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Re: Issue #1509, shared working copies and svn:executable

From: Ben Reser <ben_at_reser.org>
Date: 2004-07-01 01:08:42 CEST

On Wed, Jun 30, 2004 at 12:21:30PM -0500, kfogel@collab.net wrote:
> If you rename a file F to new name N, while a user is editing F, and
> then the user saves, what happens? They write their changes out to F
> again. But that sounds a bit different from what you describe above.
> In general, if the window of risk is small, I think shared working
> copy support is worth it. But we should understand exactly what can
> happen. I don't yet feel I understand precisely what the data loss
> scenario looks like here. Could you give a concrete example? Maybe
> we can find a way for Subversion to at least detect that something
> funny has happened, and warn the user who ran the update...

I'd guess this is a very OS, filesystem, and editor specific

But here's an example with vim and Linux on ReiserFS:
$ echo foo > foo
$ vi foo
(At this point I append +localmods in my editor buffer but don't save)

From a different shell I do:
$ mv foo foo.tmp
$ cp foo.tmp foo

If I try and write to the file at this point vim says:
WARNING: The file has been changed since reading it!!!
Do you really want to write to it (y/n)?

I say yes and:
$ grep -H . foo*

vim in this case will write to the proper file. I tried it again,
$ rm -f foo.tmp

before writing to the file and, vim still behaved properly. It is
possible that some editors will behave differently. If the editor opens
the file and holds it open, then writing back to the same filehandle.
Things would look very differently. Changes would be written to
foo.tmp. Here's an exmaple perl script and a walk through of what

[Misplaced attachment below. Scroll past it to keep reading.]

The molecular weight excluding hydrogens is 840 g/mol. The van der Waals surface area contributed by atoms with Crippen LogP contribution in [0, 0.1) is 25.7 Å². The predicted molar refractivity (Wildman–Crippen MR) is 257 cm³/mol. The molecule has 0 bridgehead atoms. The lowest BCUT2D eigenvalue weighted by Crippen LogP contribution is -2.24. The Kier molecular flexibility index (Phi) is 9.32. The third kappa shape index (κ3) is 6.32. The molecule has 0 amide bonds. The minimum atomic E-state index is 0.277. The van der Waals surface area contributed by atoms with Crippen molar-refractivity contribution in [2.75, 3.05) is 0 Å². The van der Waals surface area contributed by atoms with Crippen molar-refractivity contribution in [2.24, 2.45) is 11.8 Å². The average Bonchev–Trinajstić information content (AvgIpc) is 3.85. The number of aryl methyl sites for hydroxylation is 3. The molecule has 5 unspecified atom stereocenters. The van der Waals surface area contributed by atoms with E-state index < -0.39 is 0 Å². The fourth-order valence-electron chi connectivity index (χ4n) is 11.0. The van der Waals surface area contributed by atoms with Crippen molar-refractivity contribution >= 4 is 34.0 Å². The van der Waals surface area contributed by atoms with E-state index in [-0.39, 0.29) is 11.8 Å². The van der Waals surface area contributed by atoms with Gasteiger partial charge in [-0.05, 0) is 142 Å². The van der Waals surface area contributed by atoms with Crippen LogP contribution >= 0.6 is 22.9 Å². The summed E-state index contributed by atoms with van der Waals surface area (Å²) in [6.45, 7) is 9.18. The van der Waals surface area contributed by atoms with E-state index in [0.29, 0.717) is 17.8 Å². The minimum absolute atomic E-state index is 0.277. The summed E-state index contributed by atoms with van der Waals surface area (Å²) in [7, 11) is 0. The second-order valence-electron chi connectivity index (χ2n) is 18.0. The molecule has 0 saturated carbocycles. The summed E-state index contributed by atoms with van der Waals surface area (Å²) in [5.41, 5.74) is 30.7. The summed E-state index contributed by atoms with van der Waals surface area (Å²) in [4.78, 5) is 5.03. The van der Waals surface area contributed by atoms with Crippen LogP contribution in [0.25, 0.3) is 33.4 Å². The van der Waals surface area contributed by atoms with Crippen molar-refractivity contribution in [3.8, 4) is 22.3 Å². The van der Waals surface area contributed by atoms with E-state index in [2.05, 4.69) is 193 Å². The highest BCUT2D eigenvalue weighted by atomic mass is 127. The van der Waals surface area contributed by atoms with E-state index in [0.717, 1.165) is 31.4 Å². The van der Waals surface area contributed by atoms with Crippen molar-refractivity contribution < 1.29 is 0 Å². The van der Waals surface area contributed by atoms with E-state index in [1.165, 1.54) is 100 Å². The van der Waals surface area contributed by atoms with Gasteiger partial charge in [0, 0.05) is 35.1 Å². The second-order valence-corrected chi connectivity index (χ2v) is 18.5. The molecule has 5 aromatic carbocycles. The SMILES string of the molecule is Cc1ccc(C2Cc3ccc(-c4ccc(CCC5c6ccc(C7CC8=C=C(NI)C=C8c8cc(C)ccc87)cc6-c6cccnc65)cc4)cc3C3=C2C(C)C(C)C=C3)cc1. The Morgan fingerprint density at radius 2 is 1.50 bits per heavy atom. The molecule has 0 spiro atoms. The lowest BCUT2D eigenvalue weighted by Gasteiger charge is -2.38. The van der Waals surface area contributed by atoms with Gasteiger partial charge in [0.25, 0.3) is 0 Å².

use Fcntl;

open FOO, "+<$ARGV[0]" or die $!;
my $line = <FOO> or die $!;
chomp $line or die $!;
my $wait_for_input = <STDIN> or die $!;
seek FOO, 0, SEEK_SET or die $!;
print FOO "$line+localmods\n" or die $!;
close FOO or die $!;

$ rm -f foo*
$ echo foo > foo
$ perl editor.perl foo &
$ mv foo foo.tmp
$ cp foo.tmp foo
$ fg
(hit enter)
$ grep -H . foo*

Now let's try again while deleting the temp file before writing:

$ rm -f foo*
$ echo foo > foo
$ perl editor.perl foo &
$ mv foo foo.tmp
$ cp foo.tmp foo
$ rm -f foo.tmp
$ fg
(hit enter)
$ grep -H . foo*

And the users changes silently disappear. I'd imagine this is the most
common behavior. Some filesystems/OSes might have an error that the
editor could pick up.

Frankly, I'd say that any editor that behaves like that perl script is
broken. A proper editor should behave the way vim does, warning you
that the file changed, and writing to the name (not the filesystem
node). I'm gonna bet that some people will disagree with me on this and
maybe even some editor implementations.

Ben Reser <ben@reser.org>
"Conscience is the inner voice which warns us somebody may be looking."
- H.L. Mencken
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Received on Thu Jul 1 01:10:22 2004

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